Fletcher Building (ASX:FBU) made the news again last week in a Radio New Zealand Checkpoint piece focusing on the One Central development in Christchurch, formerly known as the East Frame.
In 2015 the then National government awarded an exclusive contract to Fletcher Building to develop roughly 1,000 townhouses and apartments on government-acquired land in central Christchurch. Three other tenders were submitted as part of a competitive process for the contract: one from the Todd Group, one from a joint venture including Mike Greer Homes and Ngai Tahu property, and one from the Chinese backed New Urban group. The unsuccessful bidders felt particularly aggrieved to have lost out on what was an expensive bidding process, with Mike Greer pointing out the disparity between his experience of building more than 1,000 homes per year versus Fletcher Buildings’ near 250, and only a handful of those in Canterbury.
Construction of the first homes was scheduled to start mid-2016 and continue through to 2024. However, it wasn’t until May 2017 that Fletcher Building started construction. The first 20 homes were to be completed in May 2018 with 200 to be completed by mid-2019. The first 20 One Central homes in Latimer Terraces were finally completed and put on the market in November 2018 with asking prices from $1.1m to $1.6m. A substantial sum for a 200sqm three-bedroom apartment in the middle of what was essentially still a building site. Last week Radio New Zealand followed up on the status of these homes, interviewing the head of Fletcher Residential, Steve Evans. Despite reports that only three of the 20 homes had sold, Evans refused to allow Radio New Zealand to view the site or to confirm the sales quantity.
The aspect of the interview that particularly concerned us was Evans’ strong rebuttal of the reporter’s questions on pre-sales, maintaining that Fletcher Building did not need to secure pre-sales in order to start developing. “And we're almost unique in that position because we don't need to worry about getting pre-sales to start development. We're backed by Fletcher Building, we're owned by Fletcher Building and therefore have the balance sheet to be able to deliver." Evans reportedly said it was a case of “build it and they will come”.
The balance sheet that Evans referred to has had a chequered recent history. It was only just in April 2018 that the company was forced to cancel its dividend and raise $750m in a 1-to-4.46 rights issue at a 20% discount to the recent share price in order to avoid breaching debt covenants. This balance sheet is only there thanks to shareholders’ belief that the company will earn a sufficient return on the capital in it. In the June 2018 Strategy refresh, Ross Taylor confirmed that the company’s minimum return requirement was 13% EBIT on funds employed. Despite slow sales to date, Evans is apparently confident that the “vision” of attracting more people to live in the Christchurch CBD will prove successful, and he may be right. The trouble is that some brief analysis of the economics of property development shows that delays in hitting “visionary” sales targets can quickly erode shareholder returns.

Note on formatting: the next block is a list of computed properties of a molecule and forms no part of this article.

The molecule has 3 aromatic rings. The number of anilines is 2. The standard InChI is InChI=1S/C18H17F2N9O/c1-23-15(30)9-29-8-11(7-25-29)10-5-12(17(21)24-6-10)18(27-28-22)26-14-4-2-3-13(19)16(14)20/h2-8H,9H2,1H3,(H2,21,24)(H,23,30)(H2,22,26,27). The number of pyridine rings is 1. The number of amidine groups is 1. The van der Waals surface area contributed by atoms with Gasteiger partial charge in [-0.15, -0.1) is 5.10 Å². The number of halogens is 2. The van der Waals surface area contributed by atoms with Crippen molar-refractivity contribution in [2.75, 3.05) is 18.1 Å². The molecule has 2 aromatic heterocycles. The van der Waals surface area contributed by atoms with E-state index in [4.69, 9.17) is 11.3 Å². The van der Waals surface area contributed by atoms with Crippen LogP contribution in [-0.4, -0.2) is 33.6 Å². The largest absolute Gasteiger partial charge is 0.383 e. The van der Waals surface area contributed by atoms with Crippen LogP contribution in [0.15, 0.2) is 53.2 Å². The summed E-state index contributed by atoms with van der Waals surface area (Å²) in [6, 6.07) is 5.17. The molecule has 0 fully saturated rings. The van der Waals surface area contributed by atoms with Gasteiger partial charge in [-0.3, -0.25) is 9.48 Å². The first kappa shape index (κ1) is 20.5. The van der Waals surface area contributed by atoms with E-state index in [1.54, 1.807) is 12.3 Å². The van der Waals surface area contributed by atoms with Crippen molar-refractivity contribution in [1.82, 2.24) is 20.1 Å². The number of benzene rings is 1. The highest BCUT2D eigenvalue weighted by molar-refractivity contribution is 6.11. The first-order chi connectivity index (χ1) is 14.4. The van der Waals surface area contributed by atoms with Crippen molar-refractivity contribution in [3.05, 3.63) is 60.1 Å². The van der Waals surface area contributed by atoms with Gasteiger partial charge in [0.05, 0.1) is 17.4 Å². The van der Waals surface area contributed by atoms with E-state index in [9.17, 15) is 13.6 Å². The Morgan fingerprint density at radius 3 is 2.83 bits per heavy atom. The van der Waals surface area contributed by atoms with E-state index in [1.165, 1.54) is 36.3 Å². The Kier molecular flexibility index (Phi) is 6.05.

We have made a simple model of the return from the build of a single house below. When things go well a return well above the minimum requirement can be made. We have used an example of a development costing $1m, where 30% of the cost is paid upfront in acquiring the land, and the remaining 70% spread evenly over the following 10 months. If the house is sold for $1.2m, the company reports a 20% EBIT margin. If the house is sold within a month of completion the company also manages an annualised return of 25% on the project and all is well. These metrics are along the lines of those reported by the Residential & Development division over recent years.
However, if the development does not go as expected, things can deteriorate rapidly. A six-month delay in selling the house results in the annualised return moving perilously close to the target 13%. Add in the extra six months in construction time that has occurred at One Central (May 2017 Start date) and despite still reporting a 20% EBIT margin the development has returned less than the required return and actually destroyed shareholder value. Equally, if the house is ultimately sold at only 10% EBIT margin, the project destroys shareholders' value even if built on schedule and sold within a month.
The terms of the contract between Fletcher Building and the government for the complete development of the East Frame haven’t been disclosed. We know that Fletcher Building is in the process of building 150 houses, 200 were meant to be completed by mid-2019, and the original plan was to build around 900. Did they commit to building all 900? We doubt that Mike Greer offered to, and because he most likely only had access to funding with pre-sales constraints he would not have been able to.
Evans’ assertions about not needing to manage development risks through pre-sales because of access to the group’s balance sheet makes us feel rather uncomfortable. We wonder whether Fletcher Building might have been more generous in the 2015 tender than they should have been. In our opinion, the consequences of this for a single housing development are unlikely to result in provisions of the scale seen for Commercial Bay. However, the Residential & Development Division’s return on funds employed has fallen from greater than 30% in FY14 and FY15, to 18% in FY18. Where to next?